10
views
0
recommends
+1 Recommend
0 collections
    0
    shares
      • Record: found
      • Abstract: found
      • Article: found
      Is Open Access

      CRISPR-Cas: Converting A Bacterial Defence Mechanism into A State-of-the-Art Genetic Manipulation Tool

      1 , 1 , 2 , *

      Antibiotics

      MDPI

      CRISPR, Cas9, genetic engineering, gene editing

      Read this article at

      Bookmark
          There is no author summary for this article yet. Authors can add summaries to their articles on ScienceOpen to make them more accessible to a non-specialist audience.

          Abstract

          Bacteriophages are pervasive viruses that infect bacteria, relying on their genetic machinery to replicate. In order to protect themselves from this kind of invader, bacteria developed an ingenious adaptive defence system, clustered regularly interspaced short palindromic repeats (CRISPR). Researchers soon realised that a specific type of CRISPR system, CRISPR-Cas9, could be modified into a simple and efficient genetic engineering technology, with several improvements over currently used systems. This discovery set in motion a revolution in genetics, with new and improved CRISPR systems being used in plenty of in vitro and in vivo experiments in recent years. This review illustrates the mechanisms behind CRISPR-Cas systems as a means of bacterial immunity against phage invasion and how these systems were engineered to originate new genetic manipulation tools. Newfound CRISPR-Cas technologies and the up-and-coming applications of these systems on healthcare and other fields of science are also discussed.

          Related collections

          Most cited references 110

          • Record: found
          • Abstract: found
          • Article: not found

          A TALE nuclease architecture for efficient genome editing.

          Nucleases that cleave unique genomic sequences in living cells can be used for targeted gene editing and mutagenesis. Here we develop a strategy for generating such reagents based on transcription activator-like effector (TALE) proteins from Xanthomonas. We identify TALE truncation variants that efficiently cleave DNA when linked to the catalytic domain of FokI and use these nucleases to generate discrete edits or small deletions within endogenous human NTF3 and CCR5 genes at efficiencies of up to 25%. We further show that designed TALEs can regulate endogenous mammalian genes. These studies demonstrate the effective application of designed TALE transcription factors and nucleases for the targeted regulation and modification of endogenous genes.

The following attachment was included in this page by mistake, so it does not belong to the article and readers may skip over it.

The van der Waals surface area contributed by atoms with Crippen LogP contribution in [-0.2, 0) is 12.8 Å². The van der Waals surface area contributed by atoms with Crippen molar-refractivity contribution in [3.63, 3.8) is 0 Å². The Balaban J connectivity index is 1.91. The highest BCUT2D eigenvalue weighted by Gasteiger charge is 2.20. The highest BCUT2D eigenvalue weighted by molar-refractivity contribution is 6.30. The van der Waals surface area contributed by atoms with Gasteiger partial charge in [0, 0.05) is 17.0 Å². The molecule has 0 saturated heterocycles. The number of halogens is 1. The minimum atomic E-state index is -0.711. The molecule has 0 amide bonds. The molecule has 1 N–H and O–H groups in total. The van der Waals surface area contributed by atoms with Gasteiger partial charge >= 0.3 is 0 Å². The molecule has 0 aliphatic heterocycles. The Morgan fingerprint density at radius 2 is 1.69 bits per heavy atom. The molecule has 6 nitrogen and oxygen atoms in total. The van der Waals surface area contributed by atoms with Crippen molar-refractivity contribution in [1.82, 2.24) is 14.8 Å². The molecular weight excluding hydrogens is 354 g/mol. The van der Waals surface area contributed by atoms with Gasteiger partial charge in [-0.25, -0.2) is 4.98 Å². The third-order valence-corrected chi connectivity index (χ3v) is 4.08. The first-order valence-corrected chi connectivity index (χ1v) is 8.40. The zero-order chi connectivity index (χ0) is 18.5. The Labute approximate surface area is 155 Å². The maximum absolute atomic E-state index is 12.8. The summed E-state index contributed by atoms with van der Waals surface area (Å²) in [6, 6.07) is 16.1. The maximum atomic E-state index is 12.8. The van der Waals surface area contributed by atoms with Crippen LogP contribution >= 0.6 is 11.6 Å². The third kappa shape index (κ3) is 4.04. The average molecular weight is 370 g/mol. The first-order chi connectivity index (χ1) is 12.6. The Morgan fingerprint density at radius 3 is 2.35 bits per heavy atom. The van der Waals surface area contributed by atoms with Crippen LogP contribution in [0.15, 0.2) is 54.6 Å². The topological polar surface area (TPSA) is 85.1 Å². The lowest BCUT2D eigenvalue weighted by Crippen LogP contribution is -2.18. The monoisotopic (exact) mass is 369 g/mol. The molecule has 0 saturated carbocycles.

Bookmark
            • Record: found
            • Abstract: found
            • Article: not found

            Targeting DNA double-strand breaks with TAL effector nucleases.

            Engineered nucleases that cleave specific DNA sequences in vivo are valuable reagents for targeted mutagenesis. Here we report a new class of sequence-specific nucleases created by fusing transcription activator-like effectors (TALEs) to the catalytic domain of the FokI endonuclease. Both native and custom TALE-nuclease fusions direct DNA double-strand breaks to specific, targeted sites.
              Bookmark
              • Record: found
              • Abstract: found
              • Article: not found

              Expression profiling reveals off-target gene regulation by RNAi.

              RNA interference is thought to require near-identity between the small interfering RNA (siRNA) and its cognate mRNA. Here, we used gene expression profiling to characterize the specificity of gene silencing by siRNAs in cultured human cells. Transcript profiles revealed siRNA-specific rather than target-specific signatures, including direct silencing of nontargeted genes containing as few as eleven contiguous nucleotides of identity to the siRNA. These results demonstrate that siRNAs may cross-react with targets of limited sequence similarity.
                Bookmark

                Author and article information

                Journal
                Antibiotics (Basel)
                Antibiotics (Basel)
                antibiotics
                Antibiotics
                MDPI
                2079-6382
                28 February 2019
                March 2019
                : 8
                : 1
                Affiliations
                [1 ]Laboratory of Microbiology, Faculty of Pharmacy, University of Coimbra, Health Sciences Campus, Azinhaga de Santa Comba, 3000-548 Coimbra, Portugal; calhaz.al@ 123456gmail.com
                [2 ]Center for Neurosciences Cell Biology, University of Coimbra, 3000-548 Coimbra, Portugal
                Author notes
                [* ]Correspondence: gjsilva@ 123456ci.uc.pt or silva.gj@ 123456gmail.com ; Tel.: +351-239-488-460
                Article
                antibiotics-08-00018
                10.3390/antibiotics8010018
                6466564
                30823430
                © 2019 by the authors.

                Licensee MDPI, Basel, Switzerland. This article is an open access article distributed under the terms and conditions of the Creative Commons Attribution (CC BY) license ( http://creativecommons.org/licenses/by/4.0/).

                Categories
                Review

                crispr, gene editing, genetic engineering, cas9

                Comments

                Comment on this article